Tag Archives: on bail

709 Lawyer Released on Bail in Psychological Distress

HRIC received the following account of the “release on bail” of lawyer Li Chunfu (李春富), who was detained in the 709 crackdown in 2015. The account describes Li in a state of apparent psychological damage. It was written by Wang Qiaoling (王峭岭), wife of Li’s brother, lawyer Li Heping (李和平), and by Li Wenzu (李文足), wife of lawyer Wang Quanzhang (王全璋). Li Heping and Wang Quanzhang are two other rights defense lawyers who were detained in the 709 crackdown, and who have been in custody since July 2015 on charges of “subversion of state power.”

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An Update on Lawyer Li Chunfu’s Condition

Latest on January 14: Li Chunfu has been diagnosed today as having symptoms of schizophrenia and hospitalized. We learned from relatives that he was subjected to severe torture during his six months of “residential surveillance at a designated place,” China’s term for secret detention. More details to come. Once again, we urge the international human rights community to immediately begin an investigation into the extreme abuse that Li Chunfu, Li Heping, Wang Quanzhang, Wu Gan, Jiang Tianyong, and others targeted in the 709 arrests have suffered. – The Editors

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Lawyer detained in China crackdown released on bail but still under police surveillance, wife says

7 January 2017, Catherine Lai

Xie Yanyi. Photo: New Citizens Movement.

A lawyer detained in China’s sweeping crackdown in 2015 has been released on bail, but has not yet returned home, according to his wife. Continue reading

Bailed Chinese Human Rights Lawyers Have Yet to Regain Liberty

Poster by Chinese Human Rights Defenders (CHRD) network calling for the overturn of subversion rulings against lawyers and activists in China

Poster by Chinese Human Rights Defenders (CHRD) network calling for the overturn of subversion rulings against lawyers and activists in China. CHRD

Two prominent human rights attorneys detained at the start of a nationwide operation targeting lawyers last year have yet to regain their liberty, despite having been “released” on bail, rights activists said. Continue reading

China Releases Top Rights Lawyer on Bail Following TV ‘Confession’

Wang Yu

Chinese human rights lawyer Wang Yu poses during an interview in Hong Kong, March 20, 2014. AFP

Authorities in the northern Chinese city of Tianjin have reportedly released on bail a prominent human rights lawyer, while rights groups say the subversion trials of several others could begin soon.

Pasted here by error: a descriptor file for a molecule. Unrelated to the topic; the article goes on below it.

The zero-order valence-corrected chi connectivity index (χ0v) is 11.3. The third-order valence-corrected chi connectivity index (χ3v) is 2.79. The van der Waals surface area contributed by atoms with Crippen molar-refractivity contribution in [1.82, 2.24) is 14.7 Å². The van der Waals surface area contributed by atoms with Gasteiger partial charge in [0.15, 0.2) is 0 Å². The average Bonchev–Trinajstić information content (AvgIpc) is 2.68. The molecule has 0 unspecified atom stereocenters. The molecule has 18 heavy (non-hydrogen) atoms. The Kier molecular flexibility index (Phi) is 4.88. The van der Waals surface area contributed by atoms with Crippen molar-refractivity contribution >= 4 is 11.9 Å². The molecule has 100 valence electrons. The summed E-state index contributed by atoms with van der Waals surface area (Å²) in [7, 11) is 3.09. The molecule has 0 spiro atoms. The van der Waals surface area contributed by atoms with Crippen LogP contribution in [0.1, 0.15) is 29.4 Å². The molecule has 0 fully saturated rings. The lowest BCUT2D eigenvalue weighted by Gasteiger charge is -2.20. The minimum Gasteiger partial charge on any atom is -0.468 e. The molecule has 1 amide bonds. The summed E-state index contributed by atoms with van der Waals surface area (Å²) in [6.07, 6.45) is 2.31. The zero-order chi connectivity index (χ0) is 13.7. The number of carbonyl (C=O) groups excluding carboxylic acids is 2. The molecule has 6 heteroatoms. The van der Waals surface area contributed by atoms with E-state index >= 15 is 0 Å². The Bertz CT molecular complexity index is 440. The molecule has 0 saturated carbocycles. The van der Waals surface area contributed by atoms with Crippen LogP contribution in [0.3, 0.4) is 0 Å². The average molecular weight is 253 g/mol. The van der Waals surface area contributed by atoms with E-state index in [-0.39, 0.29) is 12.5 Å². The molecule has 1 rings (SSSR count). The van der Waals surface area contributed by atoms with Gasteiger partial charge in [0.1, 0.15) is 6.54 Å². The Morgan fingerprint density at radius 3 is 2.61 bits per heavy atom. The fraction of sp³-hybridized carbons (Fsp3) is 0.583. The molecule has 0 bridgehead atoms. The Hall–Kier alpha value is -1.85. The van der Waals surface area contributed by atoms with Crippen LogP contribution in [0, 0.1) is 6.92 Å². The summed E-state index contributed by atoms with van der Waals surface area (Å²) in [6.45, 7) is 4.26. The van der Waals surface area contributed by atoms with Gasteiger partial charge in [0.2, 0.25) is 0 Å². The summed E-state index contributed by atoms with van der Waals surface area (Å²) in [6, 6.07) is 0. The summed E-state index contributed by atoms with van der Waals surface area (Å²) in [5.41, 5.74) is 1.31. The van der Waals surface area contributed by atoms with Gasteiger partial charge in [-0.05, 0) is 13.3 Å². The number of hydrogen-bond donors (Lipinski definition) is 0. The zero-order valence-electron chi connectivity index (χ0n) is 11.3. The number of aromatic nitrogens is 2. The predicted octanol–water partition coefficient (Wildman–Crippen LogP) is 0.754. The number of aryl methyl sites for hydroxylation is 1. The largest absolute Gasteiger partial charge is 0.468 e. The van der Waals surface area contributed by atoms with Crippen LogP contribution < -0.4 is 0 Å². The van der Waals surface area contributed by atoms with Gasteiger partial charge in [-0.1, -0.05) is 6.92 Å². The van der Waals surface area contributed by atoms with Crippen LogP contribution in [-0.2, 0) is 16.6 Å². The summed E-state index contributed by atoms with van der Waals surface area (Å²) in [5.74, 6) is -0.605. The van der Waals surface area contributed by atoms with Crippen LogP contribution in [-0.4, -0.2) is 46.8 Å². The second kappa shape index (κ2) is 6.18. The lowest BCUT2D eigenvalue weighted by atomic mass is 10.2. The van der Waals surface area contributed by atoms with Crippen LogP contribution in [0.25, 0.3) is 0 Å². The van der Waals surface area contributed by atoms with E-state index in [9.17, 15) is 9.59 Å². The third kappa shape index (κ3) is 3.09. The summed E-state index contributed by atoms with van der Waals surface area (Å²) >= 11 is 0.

Wang Yu, whose July 9, 2015 detention marked the start of a nationwide police operation targeting rights lawyers, law firm employees, and rights activists, was released on bail after making a televised “confession” on Phoenix TV, which has links to the ruling Chinese Communist Party, media reports said.

The detentions of Wang, her husband Bao Longjun, and their colleagues at the Beijing Fengrui Law Firm later widened to include the detention and interrogation of more than 300 lawyers, paralegals, law firm employees, and rights activists.

Bao, Zhou, and 12 others are now under formal arrest on subversion-related charges, many of them in police-run detention centers in the northern city of Tianjin, where they have been denied access to their own lawyers.

Wang’s bail comes after she reportedly confessed to “subversion of state power,” Hong Kong’s Oriental Daily News reported on Monday.

“I received humane treatment, and experienced China’s rule-of-law culture,” she told Phoenix in an interview at an unknown location.

She also “rejected” awards from the American Bar Association and the prestigious Ludovic Trarieux Prize for her work defending human rights, saying that they were intended to “blacken the reputation of the Chinese government.”

“I am Chinese. I only accept the leadership of the Chinese government,” Wang said. “I do not accept these awards, and will not accept them in future.”

Confession ‘heavily scripted’

But Henan-based rights lawyer Ma Lianshun said Wang’s confession seemed heavily scripted.

“I just saw the footage, and my feeling was that she was reading from a script, or that she had memorized a prepared script by heart,” Ma said. “I also thought it was funny that her comments sounded just like a statement by the foreign ministry.”